Crown green bowls is one of the oldest forms of bowls in this country. Players bowl a 'biased jack' across a green that has a raised centre.
At an away game last night players from Formby Park decided to wear a variety of hats in honour of their player, Ray Hampson shown here on the left with his colleague Eric. Tin Tab players, the home team in this case were slightly bemused at this but knowing Ray and his propensity for hats, he also plays for Tin Tabs in other leagues, joined in the spirit of the occasion.
Crown green bowls is played in the North West of England and in some parts of the Midlands. Players use the jack to either bowl a 'straight' peg across the crown or 'round' peg, the jack either resists the effect of the slope of the ground or uses it to produce curved 'marks' or paths along which each bowler in turn attempts to get closest to the jack. Players do not bowl up and down an 'alley' but can use any direction or 'length' they choose.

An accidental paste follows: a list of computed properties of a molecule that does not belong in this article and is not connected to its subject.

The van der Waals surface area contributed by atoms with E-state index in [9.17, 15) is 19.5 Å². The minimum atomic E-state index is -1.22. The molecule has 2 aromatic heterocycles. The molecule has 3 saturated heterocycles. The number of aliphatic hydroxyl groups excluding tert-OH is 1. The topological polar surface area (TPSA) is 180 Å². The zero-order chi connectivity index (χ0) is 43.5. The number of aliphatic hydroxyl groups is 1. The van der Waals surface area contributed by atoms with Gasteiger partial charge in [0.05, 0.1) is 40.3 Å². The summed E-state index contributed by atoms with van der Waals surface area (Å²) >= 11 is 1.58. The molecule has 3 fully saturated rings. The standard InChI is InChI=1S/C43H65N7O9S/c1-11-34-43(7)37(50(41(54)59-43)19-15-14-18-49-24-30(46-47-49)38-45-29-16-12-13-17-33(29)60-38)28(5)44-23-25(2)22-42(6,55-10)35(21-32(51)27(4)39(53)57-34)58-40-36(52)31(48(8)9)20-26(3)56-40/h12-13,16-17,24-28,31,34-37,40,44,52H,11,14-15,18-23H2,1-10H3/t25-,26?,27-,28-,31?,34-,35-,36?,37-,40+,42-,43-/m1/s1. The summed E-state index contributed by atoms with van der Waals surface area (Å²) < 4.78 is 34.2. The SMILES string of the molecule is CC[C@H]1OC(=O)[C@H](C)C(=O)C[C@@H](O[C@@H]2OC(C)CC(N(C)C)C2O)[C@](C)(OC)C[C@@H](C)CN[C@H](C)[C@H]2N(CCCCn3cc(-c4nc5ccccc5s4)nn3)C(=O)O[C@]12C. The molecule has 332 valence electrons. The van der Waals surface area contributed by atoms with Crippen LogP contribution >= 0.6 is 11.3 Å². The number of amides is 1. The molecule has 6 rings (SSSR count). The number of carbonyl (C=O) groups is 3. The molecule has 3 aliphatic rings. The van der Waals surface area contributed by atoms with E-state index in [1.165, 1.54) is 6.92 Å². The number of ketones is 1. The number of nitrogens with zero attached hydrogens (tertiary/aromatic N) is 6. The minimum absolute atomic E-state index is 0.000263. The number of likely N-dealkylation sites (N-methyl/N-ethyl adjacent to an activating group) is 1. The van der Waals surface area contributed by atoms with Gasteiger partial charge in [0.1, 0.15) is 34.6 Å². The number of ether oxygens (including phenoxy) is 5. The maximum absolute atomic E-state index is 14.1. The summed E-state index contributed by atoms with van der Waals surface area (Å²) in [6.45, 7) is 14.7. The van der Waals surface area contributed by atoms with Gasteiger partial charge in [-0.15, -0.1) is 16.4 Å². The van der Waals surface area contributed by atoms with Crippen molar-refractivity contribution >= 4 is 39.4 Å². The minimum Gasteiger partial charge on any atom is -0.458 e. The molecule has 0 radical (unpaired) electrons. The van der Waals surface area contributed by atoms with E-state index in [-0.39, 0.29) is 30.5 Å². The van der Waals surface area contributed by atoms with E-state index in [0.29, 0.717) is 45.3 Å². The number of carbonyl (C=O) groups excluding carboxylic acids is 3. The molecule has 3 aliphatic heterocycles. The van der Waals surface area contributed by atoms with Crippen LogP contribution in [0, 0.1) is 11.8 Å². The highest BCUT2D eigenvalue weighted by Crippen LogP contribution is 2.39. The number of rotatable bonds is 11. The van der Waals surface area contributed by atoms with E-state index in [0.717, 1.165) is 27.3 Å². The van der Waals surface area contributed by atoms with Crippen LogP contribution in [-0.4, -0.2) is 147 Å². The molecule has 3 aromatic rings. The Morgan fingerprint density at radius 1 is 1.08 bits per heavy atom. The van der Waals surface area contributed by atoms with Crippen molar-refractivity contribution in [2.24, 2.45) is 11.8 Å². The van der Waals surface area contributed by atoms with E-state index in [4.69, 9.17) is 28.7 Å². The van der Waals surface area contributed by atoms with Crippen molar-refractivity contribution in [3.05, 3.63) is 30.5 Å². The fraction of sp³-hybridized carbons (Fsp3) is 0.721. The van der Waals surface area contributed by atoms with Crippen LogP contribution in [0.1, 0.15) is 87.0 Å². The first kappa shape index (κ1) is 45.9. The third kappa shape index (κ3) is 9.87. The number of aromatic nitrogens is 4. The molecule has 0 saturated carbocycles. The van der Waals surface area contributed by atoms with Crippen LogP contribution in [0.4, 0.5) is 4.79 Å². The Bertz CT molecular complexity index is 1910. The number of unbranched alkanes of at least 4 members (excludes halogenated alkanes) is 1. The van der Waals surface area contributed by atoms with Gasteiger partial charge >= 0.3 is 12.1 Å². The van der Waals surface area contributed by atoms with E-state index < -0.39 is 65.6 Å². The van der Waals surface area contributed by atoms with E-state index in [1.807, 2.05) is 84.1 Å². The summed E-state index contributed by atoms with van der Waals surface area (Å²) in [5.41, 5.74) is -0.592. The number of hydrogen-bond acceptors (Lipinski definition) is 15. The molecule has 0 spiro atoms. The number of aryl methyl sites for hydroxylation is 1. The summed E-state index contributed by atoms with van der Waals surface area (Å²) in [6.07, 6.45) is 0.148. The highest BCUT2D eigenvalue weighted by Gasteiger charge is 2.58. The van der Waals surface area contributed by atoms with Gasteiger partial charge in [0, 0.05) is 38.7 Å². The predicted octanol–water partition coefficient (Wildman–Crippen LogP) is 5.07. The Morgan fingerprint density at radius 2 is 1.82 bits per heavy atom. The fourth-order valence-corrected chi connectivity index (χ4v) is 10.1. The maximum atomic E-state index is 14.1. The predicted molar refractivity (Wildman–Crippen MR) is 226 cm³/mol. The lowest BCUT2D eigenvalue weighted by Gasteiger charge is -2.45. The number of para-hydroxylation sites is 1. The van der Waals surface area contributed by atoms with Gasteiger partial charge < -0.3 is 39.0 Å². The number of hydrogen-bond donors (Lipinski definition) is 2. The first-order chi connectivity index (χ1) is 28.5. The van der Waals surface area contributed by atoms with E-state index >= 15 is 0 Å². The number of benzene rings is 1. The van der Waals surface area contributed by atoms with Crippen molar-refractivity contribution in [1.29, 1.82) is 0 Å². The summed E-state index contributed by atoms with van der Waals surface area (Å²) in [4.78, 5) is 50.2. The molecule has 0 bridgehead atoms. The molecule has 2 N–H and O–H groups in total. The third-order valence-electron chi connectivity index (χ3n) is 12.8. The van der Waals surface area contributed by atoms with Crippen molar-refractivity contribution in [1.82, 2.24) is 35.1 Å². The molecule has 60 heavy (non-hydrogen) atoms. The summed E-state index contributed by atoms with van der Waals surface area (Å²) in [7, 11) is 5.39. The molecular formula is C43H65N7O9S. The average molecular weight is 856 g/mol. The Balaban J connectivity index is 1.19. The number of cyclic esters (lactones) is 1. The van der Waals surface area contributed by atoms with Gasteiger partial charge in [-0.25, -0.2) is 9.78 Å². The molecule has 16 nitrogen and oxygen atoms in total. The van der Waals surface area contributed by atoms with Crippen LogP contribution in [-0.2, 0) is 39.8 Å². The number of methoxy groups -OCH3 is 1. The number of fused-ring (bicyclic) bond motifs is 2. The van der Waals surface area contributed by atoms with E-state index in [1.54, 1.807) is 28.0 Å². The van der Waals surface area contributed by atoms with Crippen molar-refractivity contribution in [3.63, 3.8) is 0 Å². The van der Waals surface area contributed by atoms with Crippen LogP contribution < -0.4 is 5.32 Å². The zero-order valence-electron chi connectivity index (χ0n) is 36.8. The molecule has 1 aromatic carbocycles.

Difficult decisons as to who is the nearest are made by 'pegging' the woods, here Don and an opponent John measure the woods.
Oh, why Tin Tabs? Well the bowling club, formed in 1894 two years before Parish Councils, made use of a redundant Tin Tabernacle Church that was and still is used as the club house.